inguinal canal and tunica vaginalis. Pathogenesis in adults: protrusion of new peritoneal
process into inguinal canal
Complications: incarceration or strangulated obstruction (hemorrhagic infarction)
Treatment: Surgical

Femoral Most common in women

Bulge located below inguinal ligament
Highest rate of incarceration of small bowel
Umbilical Most common hernia in adults with ascites (cirrhosis), pregnancy, or obesity
Most common hernia in black newborns
Peritoneal protrusion extends into a fascial defect containing remnants of umbilical cord
Incarceration more likely in adults than children
Ventral Hernia develops in weakened area of previous surgical excision
Obesity most common cause
Vascular disorders

Blood supply of the small and large bowel

a. Areas of bowel supplied by the superior

mesenteric artery
(1) Most of the small bowel
(2) Ascending and transverse colon up to the
left colic flexure (splenic flexure)
(3) SMA and inferior mesenteric artery (IMA)
overlap at the splenic flexure.
Splenic flexure is a watershed area .

b. Areas of bowel supplied by the IMA

(1) Descending and sigmoid colons
(2) Proximal rectum
(3) Upper half of the anal canal
Vascular disorders
Types of infarctions
a. Transmural
(1) Full-thickness hemorrhagic infarction
Usually involves all or part of the small bowel
(2) Usually due to thrombosis of the SMA
b. Mural and mucosal infarctions
Usually occur in hypoperfusion states (e.g., shock)
Vascular disorders
Causes of acute ischemia involving small bowel

Acute mesenteric ischemia (50% of cases)

(1) Embolism from the left side of the heart to the SMA
(a) Atrial fibrillation is the most common predisposing arrhythmia.
(b) SMA has the greatest velocity of blood flow and the most acute angle off the aorta
(2) Thrombosis of the SMA
Nonocclusive ischemia (25% of cases)
(1) Hypotension secondary to heart failure (most common)
(2) Hypovolemic shock
(3) Patient taking digitalis (vasospasm)
Mesenteric vein thrombosis (25% of cases)
(1) Thrombosis states
(a) Polycythemia vera
(b) Antiphospholipid syndrome
(2) Extension of renal cell carcinoma into the vena cava
Vascular disorders
Clinical and radiographic findings of small bowel Treatment

(1) Surgery for embolic disease

Sudden onset of diffuse abdominal pain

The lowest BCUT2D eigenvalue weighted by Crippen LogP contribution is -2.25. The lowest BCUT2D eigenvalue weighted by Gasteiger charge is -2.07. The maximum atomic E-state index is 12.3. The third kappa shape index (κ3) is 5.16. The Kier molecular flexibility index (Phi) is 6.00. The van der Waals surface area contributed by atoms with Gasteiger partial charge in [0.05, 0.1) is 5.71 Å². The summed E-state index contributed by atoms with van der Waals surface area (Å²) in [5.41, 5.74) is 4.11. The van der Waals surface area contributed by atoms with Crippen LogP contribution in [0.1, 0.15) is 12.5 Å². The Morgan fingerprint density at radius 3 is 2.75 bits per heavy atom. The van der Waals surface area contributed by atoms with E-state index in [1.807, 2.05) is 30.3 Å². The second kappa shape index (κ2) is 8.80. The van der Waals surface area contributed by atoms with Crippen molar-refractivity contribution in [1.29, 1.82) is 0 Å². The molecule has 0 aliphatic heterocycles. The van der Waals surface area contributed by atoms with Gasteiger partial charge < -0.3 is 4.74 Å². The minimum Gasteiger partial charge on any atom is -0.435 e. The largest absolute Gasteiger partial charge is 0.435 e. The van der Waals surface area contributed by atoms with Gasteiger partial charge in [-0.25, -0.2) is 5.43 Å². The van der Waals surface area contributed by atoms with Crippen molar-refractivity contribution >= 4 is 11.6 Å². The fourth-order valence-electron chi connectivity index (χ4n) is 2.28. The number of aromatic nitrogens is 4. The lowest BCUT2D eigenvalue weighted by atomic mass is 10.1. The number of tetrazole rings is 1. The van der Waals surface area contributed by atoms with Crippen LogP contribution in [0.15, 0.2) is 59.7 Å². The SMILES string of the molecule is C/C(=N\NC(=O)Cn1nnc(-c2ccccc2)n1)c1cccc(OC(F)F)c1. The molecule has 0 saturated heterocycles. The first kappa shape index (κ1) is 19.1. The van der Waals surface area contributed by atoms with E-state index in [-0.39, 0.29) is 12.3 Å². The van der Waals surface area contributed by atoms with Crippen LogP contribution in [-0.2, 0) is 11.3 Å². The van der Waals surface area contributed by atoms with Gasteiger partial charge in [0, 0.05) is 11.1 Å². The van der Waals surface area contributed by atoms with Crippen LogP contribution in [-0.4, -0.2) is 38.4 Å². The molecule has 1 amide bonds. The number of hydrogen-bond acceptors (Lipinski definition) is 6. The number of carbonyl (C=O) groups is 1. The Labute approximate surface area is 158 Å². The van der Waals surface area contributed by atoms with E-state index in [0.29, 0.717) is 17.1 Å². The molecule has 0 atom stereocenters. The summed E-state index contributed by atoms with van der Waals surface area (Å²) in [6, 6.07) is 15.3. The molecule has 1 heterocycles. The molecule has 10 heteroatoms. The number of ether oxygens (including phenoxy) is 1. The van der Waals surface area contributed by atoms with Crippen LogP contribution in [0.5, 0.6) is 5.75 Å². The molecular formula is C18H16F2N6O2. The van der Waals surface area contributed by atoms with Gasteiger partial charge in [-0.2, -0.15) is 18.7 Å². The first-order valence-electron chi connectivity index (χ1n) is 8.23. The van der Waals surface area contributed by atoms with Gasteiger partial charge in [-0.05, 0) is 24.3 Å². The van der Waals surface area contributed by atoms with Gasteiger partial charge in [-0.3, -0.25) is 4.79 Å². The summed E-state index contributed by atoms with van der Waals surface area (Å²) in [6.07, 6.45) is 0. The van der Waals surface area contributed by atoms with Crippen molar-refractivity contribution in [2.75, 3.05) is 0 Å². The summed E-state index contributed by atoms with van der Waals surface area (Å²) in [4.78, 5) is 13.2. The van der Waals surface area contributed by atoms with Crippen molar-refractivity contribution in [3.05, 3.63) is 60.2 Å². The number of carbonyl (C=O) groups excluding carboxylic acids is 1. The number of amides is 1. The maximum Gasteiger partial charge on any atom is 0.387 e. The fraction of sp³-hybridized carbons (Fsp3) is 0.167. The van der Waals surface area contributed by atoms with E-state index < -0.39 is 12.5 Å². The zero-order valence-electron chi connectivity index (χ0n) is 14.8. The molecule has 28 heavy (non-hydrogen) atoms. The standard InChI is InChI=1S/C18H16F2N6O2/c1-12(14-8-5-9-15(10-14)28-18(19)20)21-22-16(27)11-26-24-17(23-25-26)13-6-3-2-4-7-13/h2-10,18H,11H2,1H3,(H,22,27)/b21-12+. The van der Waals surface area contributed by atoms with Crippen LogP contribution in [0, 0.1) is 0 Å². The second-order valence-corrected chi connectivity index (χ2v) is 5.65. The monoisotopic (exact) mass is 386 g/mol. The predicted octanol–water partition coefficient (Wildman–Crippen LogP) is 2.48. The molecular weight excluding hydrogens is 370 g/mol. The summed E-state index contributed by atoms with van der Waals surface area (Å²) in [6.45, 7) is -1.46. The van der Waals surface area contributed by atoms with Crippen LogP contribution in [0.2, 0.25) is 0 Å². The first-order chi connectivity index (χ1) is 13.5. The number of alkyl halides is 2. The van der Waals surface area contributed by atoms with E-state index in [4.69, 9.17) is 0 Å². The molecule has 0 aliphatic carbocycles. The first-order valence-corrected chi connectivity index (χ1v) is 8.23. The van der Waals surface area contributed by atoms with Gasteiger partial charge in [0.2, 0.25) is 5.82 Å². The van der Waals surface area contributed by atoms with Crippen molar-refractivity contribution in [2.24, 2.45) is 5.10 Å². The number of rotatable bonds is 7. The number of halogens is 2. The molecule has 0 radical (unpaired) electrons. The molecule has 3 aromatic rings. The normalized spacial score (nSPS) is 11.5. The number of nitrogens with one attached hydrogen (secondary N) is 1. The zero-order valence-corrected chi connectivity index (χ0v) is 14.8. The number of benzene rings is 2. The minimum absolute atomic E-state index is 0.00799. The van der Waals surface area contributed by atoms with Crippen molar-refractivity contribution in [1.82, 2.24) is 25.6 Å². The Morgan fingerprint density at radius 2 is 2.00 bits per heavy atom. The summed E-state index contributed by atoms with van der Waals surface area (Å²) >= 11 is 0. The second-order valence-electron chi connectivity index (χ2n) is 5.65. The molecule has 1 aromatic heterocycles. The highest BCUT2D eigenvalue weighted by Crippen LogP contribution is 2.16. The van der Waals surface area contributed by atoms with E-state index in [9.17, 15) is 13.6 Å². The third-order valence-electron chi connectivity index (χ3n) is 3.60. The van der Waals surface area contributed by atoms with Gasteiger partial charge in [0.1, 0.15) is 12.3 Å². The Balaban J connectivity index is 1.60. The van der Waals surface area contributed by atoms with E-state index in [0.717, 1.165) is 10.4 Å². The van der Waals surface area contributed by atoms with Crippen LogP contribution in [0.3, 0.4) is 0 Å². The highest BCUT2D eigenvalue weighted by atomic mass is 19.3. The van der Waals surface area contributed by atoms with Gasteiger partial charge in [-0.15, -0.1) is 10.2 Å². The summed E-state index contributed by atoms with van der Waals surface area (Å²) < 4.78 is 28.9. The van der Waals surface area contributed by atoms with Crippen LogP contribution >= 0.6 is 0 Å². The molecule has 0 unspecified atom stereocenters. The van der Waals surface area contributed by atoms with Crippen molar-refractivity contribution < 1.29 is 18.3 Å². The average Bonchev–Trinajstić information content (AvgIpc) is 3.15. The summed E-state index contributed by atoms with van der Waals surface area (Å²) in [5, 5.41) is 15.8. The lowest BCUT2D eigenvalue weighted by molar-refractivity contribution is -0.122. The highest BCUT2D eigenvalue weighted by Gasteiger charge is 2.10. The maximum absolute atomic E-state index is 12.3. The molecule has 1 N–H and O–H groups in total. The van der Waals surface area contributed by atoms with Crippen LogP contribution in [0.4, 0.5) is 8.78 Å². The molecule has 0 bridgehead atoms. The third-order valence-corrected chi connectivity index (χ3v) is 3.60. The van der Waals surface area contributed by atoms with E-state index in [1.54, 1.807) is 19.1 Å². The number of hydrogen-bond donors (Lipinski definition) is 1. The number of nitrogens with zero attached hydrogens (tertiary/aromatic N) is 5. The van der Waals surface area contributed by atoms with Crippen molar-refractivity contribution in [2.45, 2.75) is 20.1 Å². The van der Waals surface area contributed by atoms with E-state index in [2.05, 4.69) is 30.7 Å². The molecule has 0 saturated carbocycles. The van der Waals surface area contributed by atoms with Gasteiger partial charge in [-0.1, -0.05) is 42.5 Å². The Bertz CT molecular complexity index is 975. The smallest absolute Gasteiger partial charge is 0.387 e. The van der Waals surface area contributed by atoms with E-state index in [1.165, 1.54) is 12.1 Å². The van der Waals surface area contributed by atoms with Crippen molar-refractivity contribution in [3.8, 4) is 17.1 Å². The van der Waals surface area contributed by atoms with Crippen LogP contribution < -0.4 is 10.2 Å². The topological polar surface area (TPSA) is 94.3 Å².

(2) Thrombotic disease
Pain is disproportionate to the physical findings
Anticoagulation and surgery if
Bowel distention necessary
Bloody diarrhea
Absent bowel sounds (ileus)
No rebound tenderness (peritonitis) early in
Profound neutrophilic leukocytosis
Positive stool guaiac
Radiographic findings
(1) Thumbprint sign due to edema in bowel wall
(2) Bowel distention with air-fluid levels similar to
bowel obstruction
Abdominal CT scan has 90% sensitivity.
Vascular disorders
Ischemic colitis

Splenic flexure of the large bowel is involved.

Watershed area where the SMA distribution ends and the IMA distribution begins
Atherosclerotic narrowing of SMA causes mesenteric angina.
(1) Severe pain occurs in the splenic flexure shortly after eating.
(2) Patient loses weight for fear of pain related to eating.
Clinical findings
(1) History compatible with mesenteric angina
(2) Pain localized to the splenic flexure
Accompanied by bloody diarrhea due to mucosal or mural infarction
(3) Barium study shows thumbprinting of the colonic mucosa.
Due to edema of the mucosa
Normal repair of infarction site may result in fibrosis.
Common cause of ischemic strictures and obstruction in the colon
Vascular disorders

a. Dilation of mucosal and submucosal venules in cecum and right colon

(1) Usually occurs in elderly individuals
(2) Vascular ectasias in the cecum increase with age.
b. Increased wall stress in the cecum stretches the venules.
Recall that the cecum has an increased diameter, increased diameter increases wall stress.
c. Clinical findings
(1) Hematochezia
(2) More likely to bleed if patient has coagulopathy
d. Diagnose with colonoscopy and angiography
e. Treatment
(1) Colonoscopy
(a) Cautery of lesions
(2) Angiography localizes the disease
(3) Right hemicolectomy
(4) Correction of aortic stenosis (if present)
Bleeding often abates
Case 2
62-year-old man has worsening dyspnea and swelling of his legs for the past month. On
physical examination he has pitting edema to the hips as well as sacral edema. Diffuse
wheezing are present in all lung fields. He is afebrile and normotensive. A chest
radiograph shows a markedly enlarged heart along with pulmonary edema and
bilateral pleural effusions. He develops abdominal pain. His stool is positive for occult
blood. Which of the following is most likely to produce this finding in his bowel?

A Adenocarcinoma - typically do not compromise circulation

B Venous thrombosis - can occur in the presence of sepsis and hypercoagulable states